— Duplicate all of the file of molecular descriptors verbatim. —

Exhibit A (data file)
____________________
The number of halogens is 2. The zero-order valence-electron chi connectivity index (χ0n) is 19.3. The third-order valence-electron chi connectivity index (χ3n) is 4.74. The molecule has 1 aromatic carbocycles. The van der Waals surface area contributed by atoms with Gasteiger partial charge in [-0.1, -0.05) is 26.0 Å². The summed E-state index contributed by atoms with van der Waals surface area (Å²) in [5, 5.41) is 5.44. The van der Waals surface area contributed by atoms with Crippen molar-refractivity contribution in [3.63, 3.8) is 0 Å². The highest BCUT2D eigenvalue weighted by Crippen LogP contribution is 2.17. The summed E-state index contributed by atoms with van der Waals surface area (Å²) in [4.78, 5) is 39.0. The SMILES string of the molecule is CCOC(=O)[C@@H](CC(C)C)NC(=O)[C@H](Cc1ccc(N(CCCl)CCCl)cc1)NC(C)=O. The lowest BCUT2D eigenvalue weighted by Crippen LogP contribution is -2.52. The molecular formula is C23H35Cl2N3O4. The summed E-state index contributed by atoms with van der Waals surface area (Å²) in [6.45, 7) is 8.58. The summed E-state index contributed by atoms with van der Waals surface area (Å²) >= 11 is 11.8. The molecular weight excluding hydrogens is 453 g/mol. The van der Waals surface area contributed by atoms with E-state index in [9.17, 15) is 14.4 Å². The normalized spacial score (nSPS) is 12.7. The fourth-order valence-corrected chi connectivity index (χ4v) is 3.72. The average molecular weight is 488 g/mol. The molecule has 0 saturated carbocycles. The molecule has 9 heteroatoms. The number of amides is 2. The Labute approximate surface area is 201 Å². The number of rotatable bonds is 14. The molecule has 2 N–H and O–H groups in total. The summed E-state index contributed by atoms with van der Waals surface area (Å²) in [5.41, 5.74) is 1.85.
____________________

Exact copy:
The number of halogens is 2. The zero-order valence-electron chi connectivity index (χ0n) is 19.3. The third-order valence-electron chi connectivity index (χ3n) is 4.74. The molecule has 1 aromatic carbocycles. The van der Waals surface area contributed by atoms with Gasteiger partial charge in [-0.1, -0.05) is 26.0 Å². The summed E-state index contributed by atoms with van der Waals surface area (Å²) in [5, 5.41) is 5.44. The van der Waals surface area contributed by atoms with Crippen molar-refractivity contribution in [3.63, 3.8) is 0 Å². The highest BCUT2D eigenvalue weighted by Crippen LogP contribution is 2.17. The summed E-state index contributed by atoms with van der Waals surface area (Å²) in [4.78, 5) is 39.0. The SMILES string of the molecule is CCOC(=O)[C@@H](CC(C)C)NC(=O)[C@H](Cc1ccc(N(CCCl)CCCl)cc1)NC(C)=O. The lowest BCUT2D eigenvalue weighted by Crippen LogP contribution is -2.52. The molecular formula is C23H35Cl2N3O4. The summed E-state index contributed by atoms with van der Waals surface area (Å²) in [6.45, 7) is 8.58. The summed E-state index contributed by atoms with van der Waals surface area (Å²) >= 11 is 11.8. The molecular weight excluding hydrogens is 453 g/mol. The van der Waals surface area contributed by atoms with E-state index in [9.17, 15) is 14.4 Å². The normalized spacial score (nSPS) is 12.7. The fourth-order valence-corrected chi connectivity index (χ4v) is 3.72. The average molecular weight is 488 g/mol. The molecule has 0 saturated carbocycles. The molecule has 9 heteroatoms. The number of amides is 2. The Labute approximate surface area is 201 Å². The number of rotatable bonds is 14. The molecule has 2 N–H and O–H groups in total. The summed E-state index contributed by atoms with van der Waals surface area (Å²) in [5.41, 5.74) is 1.85.